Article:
In loving memory of Mncedisi Mbatha Campaign
Mncedisi Mbatha, also known as “Mr Big”, was a loving husband, a beloved father, a tireless activist, a warm and hilarious friend, whose love, compassion, and comradeship will be dearly missed. He passed away 24 November 2023 in Khayelitsha, after a long battle against diabetes and related complications.
Mr Big was born 9 February 1972 in the township of New Brighton, Port-Elizabeth. Coming from a family linked to the African National Congress and involved in the anti-apartheid struggle, Mr Big joined the civics movement when he was still a teenager. Together with the comrades, he secured the streets, made sure police incursions got detected for township dwellers to defend themselves against a racist and authoritarian government. Mr Big helped regaining political control over the townships, and participated in setting up the foundations of democracy in South Africa. From this early experience, he cultivated a very strong sense of comradeship, a thirst for direct democracy, an unchallenged will to develop participatory and emancipatory political practices.
Mr Big settled in Khayelitsha in 2000. He married Thozama, also known as Winnie, in 2003. He developed social programmes directed to the youth. Such events had a tremendous impact and helped fighting against substance abuse, curving interpersonal violence dynamics, promoting peace, tolerance and diversity. One just has to walk around Khayelitsha and ask about Mr Big to measure the extent of the respect and love he bestowed upon himself. This is particularly the case in Shukushukuma, an informal settlement where Mr Big first implemented his programmes. People of Shukushukuma still vividly remember the good Mr Big did in their area. They describe him as a man of peace devoted to the working class, who would always give his all to uplift the underprivileged youth.
Mr Big’s social programmes had an important echo in Khayelitsha and beyond. Various grassroot and progressive organizations then head-hunted him for the quality of his social activism. That was soon after May 2008, when xenophobic attacks occurred all over the country, and against which Mr Big took a strong public stand in Khayelitsha. While he managed to limit the impact of such attacks in his area, Mr Big remained alarmed by rising dynamics of xenophobic violence in South Africa. For that reason, he joined ARESTA, the Agency for Refugee Education Skills Training and Advocacy in 2009. He soon became the programme director of a massive and unprecedented "anti-xenophobia campaigns". For more than ten years, Mr Big relentlessly visited schools around capetonian townships, to educate learners and communities about refugees’ rights, to promote tolerance and dialogue. Faithful to the revolutionnary tradition set up by the Freedom Charter in 1955, Mr Big always reminded his audiences that “South Africa belongs to all the people who live it” and that all residents should enjoy the same degree of rights and freedom, regardless of their places of birth. As a freedom fighter during apartheid, Mr Big participated in bringing down the walls of racism and intolerance and in setting the fondations of democracy. As a social activist and a public educator going under the moto “Ubuntu has no borders”, Mr Big created bridges of peace, empathy and compassion between communities, and helped consolidating the pillars of South Africa’s young democracy. In the current times, as discrimination and predatory practices against non-South Africans are becoming all but too common, Mr Big’s social and political legacy of inclusiveness and tolerance remain a great inspiration for us all, and shall never be forgotten!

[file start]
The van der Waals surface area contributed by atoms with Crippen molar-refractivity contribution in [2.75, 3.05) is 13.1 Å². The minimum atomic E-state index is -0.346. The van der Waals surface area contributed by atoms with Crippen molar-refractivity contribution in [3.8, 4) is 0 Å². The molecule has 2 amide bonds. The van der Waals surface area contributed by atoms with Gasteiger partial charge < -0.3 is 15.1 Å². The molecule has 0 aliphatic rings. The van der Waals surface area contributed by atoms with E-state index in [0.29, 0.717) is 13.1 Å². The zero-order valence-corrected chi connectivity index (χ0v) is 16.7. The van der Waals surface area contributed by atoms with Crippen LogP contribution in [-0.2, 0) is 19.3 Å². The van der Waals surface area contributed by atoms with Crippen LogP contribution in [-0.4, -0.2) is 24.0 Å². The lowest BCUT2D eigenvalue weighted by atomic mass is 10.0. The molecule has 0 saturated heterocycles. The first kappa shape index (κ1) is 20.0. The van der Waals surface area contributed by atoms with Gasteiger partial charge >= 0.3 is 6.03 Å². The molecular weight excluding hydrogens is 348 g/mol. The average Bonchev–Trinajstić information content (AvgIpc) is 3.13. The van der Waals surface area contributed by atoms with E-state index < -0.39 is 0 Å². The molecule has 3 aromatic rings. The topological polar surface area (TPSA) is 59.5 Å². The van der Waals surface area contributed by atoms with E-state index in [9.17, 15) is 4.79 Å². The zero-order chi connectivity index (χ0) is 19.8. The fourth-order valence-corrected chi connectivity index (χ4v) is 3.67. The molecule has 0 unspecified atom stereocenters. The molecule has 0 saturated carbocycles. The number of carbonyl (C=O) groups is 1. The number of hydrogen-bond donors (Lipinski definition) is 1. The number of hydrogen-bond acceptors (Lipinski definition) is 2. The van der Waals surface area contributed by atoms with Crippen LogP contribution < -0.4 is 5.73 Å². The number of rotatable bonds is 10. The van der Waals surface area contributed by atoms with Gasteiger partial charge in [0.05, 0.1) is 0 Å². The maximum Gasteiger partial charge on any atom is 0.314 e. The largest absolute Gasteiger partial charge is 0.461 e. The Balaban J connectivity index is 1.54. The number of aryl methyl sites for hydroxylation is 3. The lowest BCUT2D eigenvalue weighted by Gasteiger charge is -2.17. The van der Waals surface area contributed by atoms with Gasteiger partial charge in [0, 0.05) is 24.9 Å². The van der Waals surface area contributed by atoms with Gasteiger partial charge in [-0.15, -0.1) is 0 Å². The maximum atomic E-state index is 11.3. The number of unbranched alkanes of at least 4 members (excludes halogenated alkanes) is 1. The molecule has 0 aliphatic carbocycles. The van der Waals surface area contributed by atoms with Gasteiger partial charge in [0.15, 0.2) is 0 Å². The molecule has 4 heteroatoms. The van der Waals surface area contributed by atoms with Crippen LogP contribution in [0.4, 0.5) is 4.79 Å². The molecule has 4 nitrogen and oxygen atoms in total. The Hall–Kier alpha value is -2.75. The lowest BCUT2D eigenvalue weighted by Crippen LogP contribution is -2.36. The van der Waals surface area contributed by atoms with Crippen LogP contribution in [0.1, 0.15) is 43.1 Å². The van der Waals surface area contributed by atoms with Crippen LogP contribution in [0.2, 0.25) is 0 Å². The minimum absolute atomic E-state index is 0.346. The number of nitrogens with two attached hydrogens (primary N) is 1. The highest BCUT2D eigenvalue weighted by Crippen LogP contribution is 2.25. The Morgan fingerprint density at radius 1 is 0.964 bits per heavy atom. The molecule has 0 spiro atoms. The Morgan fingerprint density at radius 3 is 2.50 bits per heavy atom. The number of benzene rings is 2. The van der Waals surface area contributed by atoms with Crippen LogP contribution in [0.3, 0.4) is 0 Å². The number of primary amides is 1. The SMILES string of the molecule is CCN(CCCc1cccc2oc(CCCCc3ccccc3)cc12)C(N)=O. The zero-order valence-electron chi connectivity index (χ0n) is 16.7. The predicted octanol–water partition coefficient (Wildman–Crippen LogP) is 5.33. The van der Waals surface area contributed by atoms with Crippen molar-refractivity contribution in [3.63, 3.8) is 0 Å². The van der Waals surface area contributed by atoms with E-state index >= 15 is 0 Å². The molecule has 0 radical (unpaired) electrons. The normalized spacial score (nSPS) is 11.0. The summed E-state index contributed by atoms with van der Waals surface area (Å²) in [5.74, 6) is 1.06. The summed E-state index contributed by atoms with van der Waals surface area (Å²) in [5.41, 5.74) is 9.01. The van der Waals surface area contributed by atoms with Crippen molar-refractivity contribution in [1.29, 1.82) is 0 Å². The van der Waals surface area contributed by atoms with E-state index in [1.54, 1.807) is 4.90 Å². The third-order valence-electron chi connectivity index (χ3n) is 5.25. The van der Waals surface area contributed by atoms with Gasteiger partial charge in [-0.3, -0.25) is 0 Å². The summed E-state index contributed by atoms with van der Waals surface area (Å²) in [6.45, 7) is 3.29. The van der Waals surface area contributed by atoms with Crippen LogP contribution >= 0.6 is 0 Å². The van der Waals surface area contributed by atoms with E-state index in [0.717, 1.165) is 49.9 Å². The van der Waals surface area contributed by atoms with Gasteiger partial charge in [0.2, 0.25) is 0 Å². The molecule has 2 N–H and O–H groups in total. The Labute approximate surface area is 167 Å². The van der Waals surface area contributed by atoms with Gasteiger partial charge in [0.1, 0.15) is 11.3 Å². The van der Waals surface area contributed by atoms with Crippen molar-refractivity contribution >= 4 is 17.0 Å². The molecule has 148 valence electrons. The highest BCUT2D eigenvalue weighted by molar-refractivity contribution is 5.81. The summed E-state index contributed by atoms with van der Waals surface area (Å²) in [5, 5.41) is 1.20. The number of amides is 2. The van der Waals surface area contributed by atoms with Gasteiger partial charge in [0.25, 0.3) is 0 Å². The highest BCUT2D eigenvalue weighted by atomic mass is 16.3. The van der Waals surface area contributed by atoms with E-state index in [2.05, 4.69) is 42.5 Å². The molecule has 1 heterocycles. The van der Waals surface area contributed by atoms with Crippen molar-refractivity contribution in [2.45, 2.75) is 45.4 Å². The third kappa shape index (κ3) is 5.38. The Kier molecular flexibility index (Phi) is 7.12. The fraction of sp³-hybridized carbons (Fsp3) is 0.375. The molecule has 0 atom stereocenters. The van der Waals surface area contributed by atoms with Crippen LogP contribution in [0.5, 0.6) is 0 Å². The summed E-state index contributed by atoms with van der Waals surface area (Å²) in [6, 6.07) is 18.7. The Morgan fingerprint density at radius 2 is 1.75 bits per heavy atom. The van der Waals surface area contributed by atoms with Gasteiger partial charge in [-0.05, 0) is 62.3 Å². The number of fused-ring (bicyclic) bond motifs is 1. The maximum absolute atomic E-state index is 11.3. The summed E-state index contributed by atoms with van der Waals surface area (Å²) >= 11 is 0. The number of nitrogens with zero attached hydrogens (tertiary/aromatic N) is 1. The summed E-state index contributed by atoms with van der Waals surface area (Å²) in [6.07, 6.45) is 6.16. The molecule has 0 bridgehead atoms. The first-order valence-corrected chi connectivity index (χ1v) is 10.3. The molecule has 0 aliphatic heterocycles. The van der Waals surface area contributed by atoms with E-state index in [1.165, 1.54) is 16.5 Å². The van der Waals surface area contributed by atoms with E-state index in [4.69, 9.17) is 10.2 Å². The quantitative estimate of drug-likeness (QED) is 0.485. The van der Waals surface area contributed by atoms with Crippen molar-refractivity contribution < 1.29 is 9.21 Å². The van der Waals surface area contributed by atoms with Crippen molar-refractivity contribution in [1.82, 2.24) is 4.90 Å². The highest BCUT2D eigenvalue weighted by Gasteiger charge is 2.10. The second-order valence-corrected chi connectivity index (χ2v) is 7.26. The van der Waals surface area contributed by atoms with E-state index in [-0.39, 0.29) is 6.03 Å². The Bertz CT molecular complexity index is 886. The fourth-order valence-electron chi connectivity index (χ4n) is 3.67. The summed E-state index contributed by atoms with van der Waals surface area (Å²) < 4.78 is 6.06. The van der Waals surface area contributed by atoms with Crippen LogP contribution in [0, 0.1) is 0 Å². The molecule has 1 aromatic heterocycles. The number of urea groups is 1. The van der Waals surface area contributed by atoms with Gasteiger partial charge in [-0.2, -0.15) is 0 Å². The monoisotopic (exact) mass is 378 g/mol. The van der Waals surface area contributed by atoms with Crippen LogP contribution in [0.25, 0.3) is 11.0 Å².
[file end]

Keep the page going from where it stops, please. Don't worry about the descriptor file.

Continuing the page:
My name is Rodolphe Demeestère. I am a French academic who worked as Mr Big's trainees at ARESTA. As a sociologist, I benefited from Mr Big's constant support and got the immense priviledge to live with Mr Big's family in Khayelitsha for two years. Mr Big was a socialist, a man of the people. He was also a loving husband and a devoted father of four daughters – Zizipho, Nanziwe, Phelo, Siyanda -, and two sons – Sibusiso and Iviwe.This campaign aims at financially relieving the Mbatha's. My goal is to raise enough money for Mr Big's children to carry on with their studies, embrace their dreams, and shine as their father did.
Fundraising targetR 50 000.00
Donations to dateR 13 329.09
Mnisi wemvula ilanga libalele.
Descending from a family of great freedom fighters, Mncedisi, the "helper/assistant" in isi-Xhosa, carried both the knowledge and humbleness of those who remain close to the people. An immense loss for South Africa. Lala ngoxolo tata.
Mr Big did a lot for me and I owe many of my skills to his life teachings. Greetings to you beautiful people: Winnie, Phelo, Siya, and little Martin who has grown up so fast.
Mr. Big was a light to all who knew him. His years of experience and his steadfastness in the face of a challenge were always motivating, enlightening and inspiring to me. My deepest condolences to the Mbatha family.
Mr. Big was a force of a person. Good in all ways. Inspired hope and positivity in everyone he met.
Mr Big was an incredibly energetic, committed, funny and friendly man and I will remember him as such. I am wishing you and your family courage and peace during this time of mourning.
Xolani Mbatha donated R 2 000 via In loving memory of Mncedisi Mbatha
30 Jan 2024 R 2 000
Anonymous donated US $ 145 via In loving memory of Mncedisi Mbatha
07 Jan 2024 US $ 145
Anonymous donated US $ 118 via In loving memory of Mncedisi Mbatha
30 Dec 2023 US $ 118
Anonymous donated US $ 22 via In loving memory of Mncedisi Mbatha
21 Dec 2023 US $ 22
Gianna donated US $ 54 via In loving memory of Mncedisi Mbatha
14 Dec 2023 US $ 54